The ISN’s Editorial Plan coverage of increased global interdependence provides an opportunity to take a look at the Mexican drug cartels and their security threat beyond the country’s borders. Only last month, Mexican marines arrested five suspected members of Los Zetas, one of the two most powerful and dangerous cartels that dominate the Mexican drug war. However, enthusiasm about this remains dampened since success in capturing or killing high-ranked drug traffickers hasn’t had any effect on the level of violence in the country.
When President Felipe Calderon took office in 2006, he announced an aggressive military–led strategy against the drug cartels, totally in line with the American declared “war on drugs”. The extensive use of military forces to support the weak police system has however caused a rise in the number of reported human rights violations committed by the army and led to an increasingly violent war, which has resulted in an estimated 45,000 of deaths since 2006.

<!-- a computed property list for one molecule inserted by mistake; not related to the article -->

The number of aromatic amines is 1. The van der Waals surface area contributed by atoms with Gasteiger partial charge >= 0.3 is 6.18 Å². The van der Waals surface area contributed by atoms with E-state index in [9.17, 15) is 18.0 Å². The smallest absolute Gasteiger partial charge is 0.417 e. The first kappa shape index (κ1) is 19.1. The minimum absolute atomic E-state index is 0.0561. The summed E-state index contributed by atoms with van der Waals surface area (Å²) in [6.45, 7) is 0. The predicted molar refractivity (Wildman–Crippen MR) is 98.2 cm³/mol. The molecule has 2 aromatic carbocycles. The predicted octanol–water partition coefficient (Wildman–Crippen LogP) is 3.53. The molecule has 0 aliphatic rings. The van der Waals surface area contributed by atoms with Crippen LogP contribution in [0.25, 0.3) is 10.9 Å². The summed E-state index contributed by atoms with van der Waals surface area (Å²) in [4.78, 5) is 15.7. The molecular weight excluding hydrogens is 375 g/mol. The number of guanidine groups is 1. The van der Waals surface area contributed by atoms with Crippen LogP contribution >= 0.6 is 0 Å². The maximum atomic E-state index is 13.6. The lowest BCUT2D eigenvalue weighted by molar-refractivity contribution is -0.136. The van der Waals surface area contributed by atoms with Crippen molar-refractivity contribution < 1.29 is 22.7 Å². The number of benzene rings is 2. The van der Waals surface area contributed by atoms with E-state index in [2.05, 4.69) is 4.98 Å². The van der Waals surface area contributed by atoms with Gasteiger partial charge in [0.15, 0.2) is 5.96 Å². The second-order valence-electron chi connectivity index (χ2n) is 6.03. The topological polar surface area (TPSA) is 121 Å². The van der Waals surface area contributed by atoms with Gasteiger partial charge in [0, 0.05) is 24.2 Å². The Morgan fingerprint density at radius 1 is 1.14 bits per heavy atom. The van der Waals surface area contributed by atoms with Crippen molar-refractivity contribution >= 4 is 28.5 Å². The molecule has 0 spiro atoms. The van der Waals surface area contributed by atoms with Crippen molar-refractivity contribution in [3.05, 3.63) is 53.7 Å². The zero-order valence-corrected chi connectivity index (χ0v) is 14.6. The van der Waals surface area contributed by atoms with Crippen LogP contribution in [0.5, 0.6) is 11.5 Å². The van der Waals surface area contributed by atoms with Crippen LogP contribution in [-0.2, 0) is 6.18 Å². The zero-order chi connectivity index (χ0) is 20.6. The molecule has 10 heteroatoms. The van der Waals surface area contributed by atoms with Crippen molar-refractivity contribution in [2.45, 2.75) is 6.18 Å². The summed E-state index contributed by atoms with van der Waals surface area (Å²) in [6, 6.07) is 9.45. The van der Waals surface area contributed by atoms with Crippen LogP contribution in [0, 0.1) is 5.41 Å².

Many Mexicans have come to believe that Calderon has lost the fight against the cartels. The consequences of this are tremendous for the Mexican society and state. But as we now, transnational organized crime has also broader effects across countries. The United State particularly suffers from the increased power of the drug cartels in Mexico. A weakened Mexican state facilitates not only the flow of drugs, but also of weapons, money and illegal immigrants, which makes it more difficult for the US to control the border.